Core vs. Legs
While both pilates and barre offer a great core workout depending on that particular class's programming, pilates focuses more intently on developing core strength in the deep muscles of the trunk, while barre often includes more lower bodywork that is in line with its ballet roots.
Range of Motion
One of the most noticeable differences you'll note if you take a pilates and barre class is the range of motion used. While pilates utilizes long, slow moves through the joint's full range of motion, barre prefers tiny joint movements, light weights, and isometric muscle holds.
Pilates vs. Barre for Fitness & Toning
You can get a toned or lean physique in one of two ways:
- You can lose body fat
- You can gain muscle
Both pilates and barre offer a challenging and enjoyable workout using graceful moves that will build your endurance and strength.
Research has shown time and time again that heavy weights, lifted to the point of serious fatigue combined with enough protein and carbohydrates in particular, is the best way to a toned, tight body.
That said, pilates definitely has an edge over barre in terms of building your fitness, muscle, and developing your core strength. This is because it uses a full range of motion and larger muscle groups more consistently than barre.
But remember this: 1,000 people could do the exact same workouts and eat the exact same thing for a year and look completely different.
So while regular pilates and barre workouts are great for your health and fitness and are fun-simply doing them will not magically transform you into a petite dancer any more than a few heavy-weight sessions and a protein shake will turn you into a bodybuilder.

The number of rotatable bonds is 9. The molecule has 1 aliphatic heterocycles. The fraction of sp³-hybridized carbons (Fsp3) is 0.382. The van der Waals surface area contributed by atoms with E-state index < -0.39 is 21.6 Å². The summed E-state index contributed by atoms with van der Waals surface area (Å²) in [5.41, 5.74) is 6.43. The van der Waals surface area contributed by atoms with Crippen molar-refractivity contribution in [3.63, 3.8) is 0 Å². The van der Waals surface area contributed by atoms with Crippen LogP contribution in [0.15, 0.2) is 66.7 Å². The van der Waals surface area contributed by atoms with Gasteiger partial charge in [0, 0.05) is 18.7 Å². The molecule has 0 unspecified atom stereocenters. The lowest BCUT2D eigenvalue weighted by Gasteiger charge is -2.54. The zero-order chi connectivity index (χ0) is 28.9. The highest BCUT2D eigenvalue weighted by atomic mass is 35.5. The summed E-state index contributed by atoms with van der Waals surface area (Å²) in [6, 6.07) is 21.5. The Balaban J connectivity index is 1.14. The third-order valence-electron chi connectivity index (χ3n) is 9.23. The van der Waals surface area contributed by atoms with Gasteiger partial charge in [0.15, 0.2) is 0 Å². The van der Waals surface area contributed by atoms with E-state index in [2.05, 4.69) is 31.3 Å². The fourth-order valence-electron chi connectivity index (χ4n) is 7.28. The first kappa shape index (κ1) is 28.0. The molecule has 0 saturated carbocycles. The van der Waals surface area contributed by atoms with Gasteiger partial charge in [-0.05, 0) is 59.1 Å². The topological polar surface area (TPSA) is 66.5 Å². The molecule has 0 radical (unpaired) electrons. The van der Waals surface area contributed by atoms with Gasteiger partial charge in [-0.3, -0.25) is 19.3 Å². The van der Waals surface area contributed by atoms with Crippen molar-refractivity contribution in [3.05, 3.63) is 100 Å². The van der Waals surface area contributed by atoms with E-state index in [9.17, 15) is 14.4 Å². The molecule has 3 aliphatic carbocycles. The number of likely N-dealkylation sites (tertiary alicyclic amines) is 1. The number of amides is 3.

Much of our appearance is genetic, so you're far better off investing in exercise for the health benefits and how it makes you feel rather than chasing a particular body type.
Pros & Cons of Pilates
While pilates classes may be more challenging than they look, they are still one of the very best fitness options for exercisers of all fitness levels and abilities.
Because pilates has a well-rounded focus on core strength, stability, posture, and breath control, it is the perfect adjunct to almost any fitness routine.
So whether your main focus is strength or an endurance sport, pilates can help you improve your muscular endurance, flexibility, and mind-body connection.
And if you're new to exercise completely, Pilates is truly the best place to start.
Many folks go through life with a weak core, which can lead to poor posture, balance issues, and injuries. So starting your fitness journey with a proven program that will help you develop equal strength and body control is a great choice.
Before starting any exercise program check with your doctor and discuss any concerns you may have with them. If you're cleared for exercise, try to find an in-person class if you can.
Because unlike some other forms of exercise, pilates classes that use tools like the Reformer, the trapeze, the Wandu chair, the barrel, or the spine corrector require instruction.
One of the many benefits of starting your pilates journey in a qualified studio is letting your instructor know you are new or if you have any injuries requiring movement modification.
The only con of pilates–if you can even call it that– is the cost of classes and quality instruction.
Pilates as a practice definitely requires dedication to proper form and movement execution, and if you're new, you should work with an experienced instructor to learn all the moves.
Once you've mastered all the Pilates movements, there are loads of affordable apps that offer classes you can do from home or on the go.
- Increases core strength
- Low impact
- Improves mind-body connection